I signed with Sara back in January of this year. It is now October. We met for the first time, in person, about two weeks ago.
When I mention that I finally got to meet my agent, most people react the same way: "That's so awesome! How was it?"
Exciting! Wonderful! Different!
And exactly the same.
Sara and I have been communicating digitally for nearly a year. Between the phone calls, emails, and tweets, we've gotten to know each other fairly well. (Twitter is the best, though. The amount you can learn about someone in 140-character snippets is truly amazing.)
So when Sara and I met up to chat last week, I asked her how her move went (she'd recently tweeted that moving with a 2yo was actually worse than moving preggers), and she asked me how my WIP was coming (I'd been tweeting about being thisclose to done). We sat down, having never seen each other face-to-face, and continued a conversation that had already been started elsewhere. And later, when I packed up my bag and we parted ways, the conversation didn't end. It picked up again on Twitter (I mentioned that my train was delayed and Sara shot back her apologies).
Earlier this summer, I flew to DC to attend a conference with a bunch of writer friends. Similarly, it was the first time I was meeting them in person. There was not a single awkward moment. It was as if we had all been friends our entire life, and in the way that I can spill a million stories to my old high school buddies after having not seen them in years, we were just picking up where we left off.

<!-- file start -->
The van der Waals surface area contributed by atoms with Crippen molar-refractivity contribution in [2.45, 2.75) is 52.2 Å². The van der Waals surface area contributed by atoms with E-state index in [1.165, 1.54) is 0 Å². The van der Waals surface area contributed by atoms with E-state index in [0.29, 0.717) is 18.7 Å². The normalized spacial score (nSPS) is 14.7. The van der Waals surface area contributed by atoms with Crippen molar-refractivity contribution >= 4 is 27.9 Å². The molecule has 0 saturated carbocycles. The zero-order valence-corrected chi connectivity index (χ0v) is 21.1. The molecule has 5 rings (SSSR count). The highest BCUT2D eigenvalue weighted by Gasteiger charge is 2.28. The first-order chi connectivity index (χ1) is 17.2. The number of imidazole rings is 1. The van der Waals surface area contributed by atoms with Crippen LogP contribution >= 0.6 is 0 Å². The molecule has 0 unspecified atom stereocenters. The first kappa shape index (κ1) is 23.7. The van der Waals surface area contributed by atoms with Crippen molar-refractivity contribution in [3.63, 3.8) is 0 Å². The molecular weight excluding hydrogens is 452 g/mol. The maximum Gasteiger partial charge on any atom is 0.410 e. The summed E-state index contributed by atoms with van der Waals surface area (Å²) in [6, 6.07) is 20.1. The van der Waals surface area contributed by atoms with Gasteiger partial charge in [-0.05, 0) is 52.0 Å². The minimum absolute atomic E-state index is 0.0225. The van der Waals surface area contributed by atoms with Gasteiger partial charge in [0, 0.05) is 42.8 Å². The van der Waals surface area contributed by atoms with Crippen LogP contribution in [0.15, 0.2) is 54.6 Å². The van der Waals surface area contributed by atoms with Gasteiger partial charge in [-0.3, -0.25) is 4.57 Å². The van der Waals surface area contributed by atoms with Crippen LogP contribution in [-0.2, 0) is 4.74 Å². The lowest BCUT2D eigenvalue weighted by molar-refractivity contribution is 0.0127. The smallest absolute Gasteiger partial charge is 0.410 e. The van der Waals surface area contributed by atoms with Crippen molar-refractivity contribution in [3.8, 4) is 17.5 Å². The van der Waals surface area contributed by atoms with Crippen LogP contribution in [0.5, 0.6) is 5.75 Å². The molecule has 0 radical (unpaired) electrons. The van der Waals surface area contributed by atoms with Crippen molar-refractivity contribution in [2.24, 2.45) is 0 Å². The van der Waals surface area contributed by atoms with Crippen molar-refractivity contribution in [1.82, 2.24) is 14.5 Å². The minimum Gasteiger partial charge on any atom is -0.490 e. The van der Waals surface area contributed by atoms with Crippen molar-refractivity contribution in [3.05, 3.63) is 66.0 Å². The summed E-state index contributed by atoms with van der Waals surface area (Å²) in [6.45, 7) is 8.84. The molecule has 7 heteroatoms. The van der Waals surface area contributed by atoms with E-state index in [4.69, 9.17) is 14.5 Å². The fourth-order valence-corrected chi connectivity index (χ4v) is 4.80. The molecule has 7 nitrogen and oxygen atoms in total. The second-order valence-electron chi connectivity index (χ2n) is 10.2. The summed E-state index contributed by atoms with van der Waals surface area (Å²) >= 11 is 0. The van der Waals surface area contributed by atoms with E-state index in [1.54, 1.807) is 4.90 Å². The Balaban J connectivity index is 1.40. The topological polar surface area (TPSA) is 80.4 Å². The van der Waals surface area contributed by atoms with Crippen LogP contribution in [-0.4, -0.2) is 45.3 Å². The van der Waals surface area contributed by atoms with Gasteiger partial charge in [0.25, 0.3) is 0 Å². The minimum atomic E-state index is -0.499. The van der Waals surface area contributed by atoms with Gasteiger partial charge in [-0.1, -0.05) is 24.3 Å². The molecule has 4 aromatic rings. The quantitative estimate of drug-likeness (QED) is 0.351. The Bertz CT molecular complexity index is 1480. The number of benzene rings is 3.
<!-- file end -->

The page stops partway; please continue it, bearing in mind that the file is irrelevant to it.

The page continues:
The internet has done some amazing things for communities, friendships, and communication in general. Digital conversations and in-person conversations have started to blend together, overlap, weave into one. Maybe it's due to the casual, chatter-like vibe of Twitter, or the on-the-go but still accessible nature of smart phone users. It's probably a little of both. Either way, it is fascinating to see how far technology has come in such a short time, how we can be miles apart and still interact with each other every single day. And so intimately, at that. We get to know someone so well that when we sit down to talk for the first time, it feels like (and is) the 500th.
People talk about "online" friends and "real-world" friends. Sometimes the "online" ones are are dismissed as being less than authentic. Weaker. Frivolous. But the truth is, some of the strongest friendships I've made in recent years are ones that have formed digitally. Friends are friends, period. It just so happens that today's technology makes it incredibly easy for many of these friendships to be forged online.
The internet – Twitter especially – has allowed me to connect with so many people in this industry, people I would never have had the chance to meet otherwise: agents, editors, writers, readers, bloggers, critique partners. Some of these people have become my dearest friends. For that, I am truly grateful.
Next time I'm in NYC, or traveling anywhere for that matter, I'll try to meet up with more of my "online" friends. Tweeting and emailing is great and all, but I can't really share a glass of wine with my computer screen. And unlike avatars, I like how a person can smile back at me.